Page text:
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Oskar Wilde

Oskar Wilde

Oscar Wilde (real name Oscar Fingal O'Flahertie Wills Wilde) was born on
October 16th, 1854 in Dublin. His father, William Robert Wilde, was an eminent eye
doctor, with an interest in myths and folklore. He was the founder of the first eye and ear
hospital in Great Britain, as well as the appointed Surgeon Occultist to the Queen, who
knighted him. His mother, Jane Francesca Elgee Wilde, was a poet who wrote patriotic
Irish verse under the pen name Speranza, and had a considerable following. As a
youngster, Wilde was exposed to the brilliant literary talk of the day at his mother's Dublin

In 1864 Wilde entered the Portora Royal School at Enniskillen, and in 1871
entered Trinity College in Dublin. In 1874 he left Ireland and went to England to attend
Magdalen College at Oxford. As a student there, he excelled in classics, wrote poetry,
and incorporated the Bohemian life style of his youth into a unique way of life. He came
under the influence of aesthetic innovators such as English writers Walter Pater and John
Ruskin. He found the aesthetic movement's notions of "art for art's sake" and dedicating
one's life to art suitable to his temperament and talents. As an aesthete, Wilde wore long
hair and velvet knee breeches, and became known for his eccentricity as well as his
academic ability. His rooms were filled with various objets d'art such as sunflowers,
peacock feathers, and blue china. Wilde frequently confided that his greatest challenge at
University was learning to live up to the perfection of the china. Wilde won numerous
academic prizes while studying there, including the Newdigate Prize, a coveted poetry
award, for his poem Ravenna.

In 1879 Wilde moved to London to make himself famous. He set about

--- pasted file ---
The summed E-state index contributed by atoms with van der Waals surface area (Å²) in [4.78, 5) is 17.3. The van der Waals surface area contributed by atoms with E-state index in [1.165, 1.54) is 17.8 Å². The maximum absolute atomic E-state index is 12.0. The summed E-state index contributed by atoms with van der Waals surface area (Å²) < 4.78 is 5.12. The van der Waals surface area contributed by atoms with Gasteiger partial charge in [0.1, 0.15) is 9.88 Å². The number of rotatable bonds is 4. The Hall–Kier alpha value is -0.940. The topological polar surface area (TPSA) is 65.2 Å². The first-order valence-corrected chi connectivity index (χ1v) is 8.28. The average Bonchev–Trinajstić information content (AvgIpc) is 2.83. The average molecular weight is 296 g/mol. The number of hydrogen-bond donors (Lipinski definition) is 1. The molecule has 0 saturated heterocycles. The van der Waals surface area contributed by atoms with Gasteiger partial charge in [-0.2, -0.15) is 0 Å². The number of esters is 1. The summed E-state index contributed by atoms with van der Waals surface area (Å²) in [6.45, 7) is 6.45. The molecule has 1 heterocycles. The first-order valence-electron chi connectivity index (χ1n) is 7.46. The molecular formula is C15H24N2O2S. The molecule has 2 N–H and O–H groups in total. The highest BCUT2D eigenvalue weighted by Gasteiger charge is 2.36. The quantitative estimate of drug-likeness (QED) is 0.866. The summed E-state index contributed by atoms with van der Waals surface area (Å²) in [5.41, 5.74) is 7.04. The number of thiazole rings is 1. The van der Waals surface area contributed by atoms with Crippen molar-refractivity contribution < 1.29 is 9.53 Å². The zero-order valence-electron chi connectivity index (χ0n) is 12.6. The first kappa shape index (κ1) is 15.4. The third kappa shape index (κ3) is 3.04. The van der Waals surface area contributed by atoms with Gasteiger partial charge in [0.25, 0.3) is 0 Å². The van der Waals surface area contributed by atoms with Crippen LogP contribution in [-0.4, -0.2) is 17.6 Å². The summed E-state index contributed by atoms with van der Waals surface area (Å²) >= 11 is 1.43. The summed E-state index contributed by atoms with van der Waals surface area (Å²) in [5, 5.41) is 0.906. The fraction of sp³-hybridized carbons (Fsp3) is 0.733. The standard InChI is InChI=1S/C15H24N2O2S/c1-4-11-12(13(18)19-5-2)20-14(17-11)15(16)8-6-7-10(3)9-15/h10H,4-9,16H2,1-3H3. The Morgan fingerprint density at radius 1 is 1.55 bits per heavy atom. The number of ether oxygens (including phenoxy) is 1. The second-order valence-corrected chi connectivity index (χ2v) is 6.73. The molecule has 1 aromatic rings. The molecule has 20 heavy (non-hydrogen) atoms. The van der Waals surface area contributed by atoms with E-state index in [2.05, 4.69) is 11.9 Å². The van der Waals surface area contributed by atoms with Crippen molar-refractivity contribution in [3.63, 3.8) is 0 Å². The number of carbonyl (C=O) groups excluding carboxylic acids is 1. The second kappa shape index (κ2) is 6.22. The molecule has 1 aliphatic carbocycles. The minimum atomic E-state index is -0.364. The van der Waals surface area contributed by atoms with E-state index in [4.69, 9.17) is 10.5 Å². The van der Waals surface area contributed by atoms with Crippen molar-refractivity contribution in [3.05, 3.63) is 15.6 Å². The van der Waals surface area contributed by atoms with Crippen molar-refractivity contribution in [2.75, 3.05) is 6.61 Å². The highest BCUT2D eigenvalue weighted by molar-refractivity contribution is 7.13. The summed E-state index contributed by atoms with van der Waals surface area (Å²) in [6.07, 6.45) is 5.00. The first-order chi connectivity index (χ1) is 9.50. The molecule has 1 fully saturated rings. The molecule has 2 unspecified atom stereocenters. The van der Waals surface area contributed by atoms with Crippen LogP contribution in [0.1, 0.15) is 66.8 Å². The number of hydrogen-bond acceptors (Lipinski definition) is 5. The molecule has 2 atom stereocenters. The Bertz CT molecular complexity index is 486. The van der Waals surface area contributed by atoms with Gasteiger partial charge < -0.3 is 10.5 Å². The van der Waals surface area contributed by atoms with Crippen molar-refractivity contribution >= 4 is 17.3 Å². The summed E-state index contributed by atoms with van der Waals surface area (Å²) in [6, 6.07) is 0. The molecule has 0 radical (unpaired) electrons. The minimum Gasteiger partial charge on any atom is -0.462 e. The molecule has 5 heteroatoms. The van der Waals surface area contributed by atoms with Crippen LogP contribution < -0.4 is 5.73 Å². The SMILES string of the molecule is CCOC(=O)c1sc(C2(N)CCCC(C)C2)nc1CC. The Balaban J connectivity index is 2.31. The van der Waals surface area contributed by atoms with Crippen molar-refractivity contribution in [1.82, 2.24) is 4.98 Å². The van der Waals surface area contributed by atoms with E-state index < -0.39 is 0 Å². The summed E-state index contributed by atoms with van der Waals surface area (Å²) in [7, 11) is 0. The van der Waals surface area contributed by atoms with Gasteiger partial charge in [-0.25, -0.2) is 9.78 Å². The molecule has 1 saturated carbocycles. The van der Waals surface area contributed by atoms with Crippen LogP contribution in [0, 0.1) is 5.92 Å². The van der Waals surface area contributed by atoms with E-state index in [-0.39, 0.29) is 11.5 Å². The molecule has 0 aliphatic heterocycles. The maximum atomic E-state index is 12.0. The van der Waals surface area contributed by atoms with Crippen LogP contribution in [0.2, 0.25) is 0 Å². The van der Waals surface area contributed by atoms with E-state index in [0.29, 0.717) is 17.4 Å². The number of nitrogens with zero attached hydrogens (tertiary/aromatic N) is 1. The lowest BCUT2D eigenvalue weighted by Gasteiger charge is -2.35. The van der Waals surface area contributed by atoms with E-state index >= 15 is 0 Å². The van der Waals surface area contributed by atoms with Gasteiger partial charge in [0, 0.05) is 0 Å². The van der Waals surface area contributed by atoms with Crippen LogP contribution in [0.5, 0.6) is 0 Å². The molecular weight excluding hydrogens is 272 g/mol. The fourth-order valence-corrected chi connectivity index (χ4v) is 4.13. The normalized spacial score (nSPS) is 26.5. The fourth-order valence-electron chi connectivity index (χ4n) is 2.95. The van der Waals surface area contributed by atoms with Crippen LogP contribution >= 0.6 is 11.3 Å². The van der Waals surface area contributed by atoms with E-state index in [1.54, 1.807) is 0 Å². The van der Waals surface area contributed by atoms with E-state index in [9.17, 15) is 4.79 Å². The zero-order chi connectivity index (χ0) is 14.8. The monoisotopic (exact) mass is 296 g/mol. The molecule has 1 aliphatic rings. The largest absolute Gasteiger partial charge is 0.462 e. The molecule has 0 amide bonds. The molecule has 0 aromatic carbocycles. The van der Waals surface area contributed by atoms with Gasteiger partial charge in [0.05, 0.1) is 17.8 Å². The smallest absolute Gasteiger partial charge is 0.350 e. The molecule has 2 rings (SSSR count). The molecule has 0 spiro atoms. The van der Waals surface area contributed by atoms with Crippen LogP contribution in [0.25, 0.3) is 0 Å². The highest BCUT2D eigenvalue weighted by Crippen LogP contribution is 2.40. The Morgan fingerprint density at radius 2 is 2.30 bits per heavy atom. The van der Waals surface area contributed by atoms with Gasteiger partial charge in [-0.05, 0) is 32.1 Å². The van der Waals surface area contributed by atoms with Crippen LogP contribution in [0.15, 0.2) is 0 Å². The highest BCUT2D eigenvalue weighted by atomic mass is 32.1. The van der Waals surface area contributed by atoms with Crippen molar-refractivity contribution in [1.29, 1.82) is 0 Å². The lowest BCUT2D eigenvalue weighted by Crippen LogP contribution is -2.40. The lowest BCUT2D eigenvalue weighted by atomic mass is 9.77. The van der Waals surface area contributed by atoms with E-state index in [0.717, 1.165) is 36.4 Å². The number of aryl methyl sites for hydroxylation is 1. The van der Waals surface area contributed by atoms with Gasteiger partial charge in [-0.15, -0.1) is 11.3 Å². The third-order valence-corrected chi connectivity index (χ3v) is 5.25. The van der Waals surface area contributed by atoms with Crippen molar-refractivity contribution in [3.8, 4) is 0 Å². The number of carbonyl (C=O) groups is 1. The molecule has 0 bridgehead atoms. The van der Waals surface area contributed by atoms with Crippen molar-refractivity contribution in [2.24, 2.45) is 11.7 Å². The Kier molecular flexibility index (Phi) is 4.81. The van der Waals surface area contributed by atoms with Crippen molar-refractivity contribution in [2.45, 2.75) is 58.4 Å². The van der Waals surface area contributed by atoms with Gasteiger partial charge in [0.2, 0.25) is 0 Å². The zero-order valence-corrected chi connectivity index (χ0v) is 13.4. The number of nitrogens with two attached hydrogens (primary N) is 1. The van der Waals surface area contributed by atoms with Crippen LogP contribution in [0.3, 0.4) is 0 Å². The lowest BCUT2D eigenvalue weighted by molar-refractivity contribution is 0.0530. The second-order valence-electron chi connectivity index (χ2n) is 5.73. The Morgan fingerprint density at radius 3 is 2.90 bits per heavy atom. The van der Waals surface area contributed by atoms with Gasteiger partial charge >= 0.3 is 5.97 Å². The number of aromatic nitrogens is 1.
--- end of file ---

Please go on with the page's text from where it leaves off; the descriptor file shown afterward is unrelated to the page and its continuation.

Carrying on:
establishing himself as the leader and model of the aesthetic movement. Besides his hair
and breeches, he added loose-fitting wide-collared silk shirts with flowing ties and
lavender colored gloves. He frequently carried a jewel-topped cane and was caricatured in
the press flamboyantly attired and holding an over-sized sunflower, an icon of the
movement. Wilde quickly became well known despite having any substantial
achievements to build on. His natural wit and good humor endeared him to the art and
theater world, and through his lover Frank Miles, he found it easy to become part of the
cliques that frequented London's theater circuit and drawing rooms. He became a much
desired party guest, and eventually his popularity led to his being chosen as an advance
publicity man for a new Gilbert and Sullivan operetta, Patience, that spoofed aesthetes
like himself.

In 1881, Wilde's first book of poems, called Poems, was published. In 1882, short
of money, he accepted an invitation to embark on a lecture tour of America. He produced
his first play in New York City, called Vera, about nihilism in Russia. According to some,
it was canceled at the last moment, probably for political reasons; others say he saw it
performed there but that it ran unsuccessfully. Throughout that year he lectured in 70
American cities as well as Ontario and Quebec in Canada on the arts and literature. The
tour was an unmitigated smash and Wilde returned to London in 1883 in triumph and
richer by several thousand pounds.

By the time he returned from America he had already tired of being the Great
Aesthete and began dressing more conventionally. He did a successful tour of the U.K.
He also wrote his second unsuccessful play, The Duchess Of Padua. In 1884, he married
Constance Lloyd, the daughter of an Irish barrister. They had two sons, Cyril and
Vyvyan. The family moved into a house in Chelsea, an artist section of London. In 1887,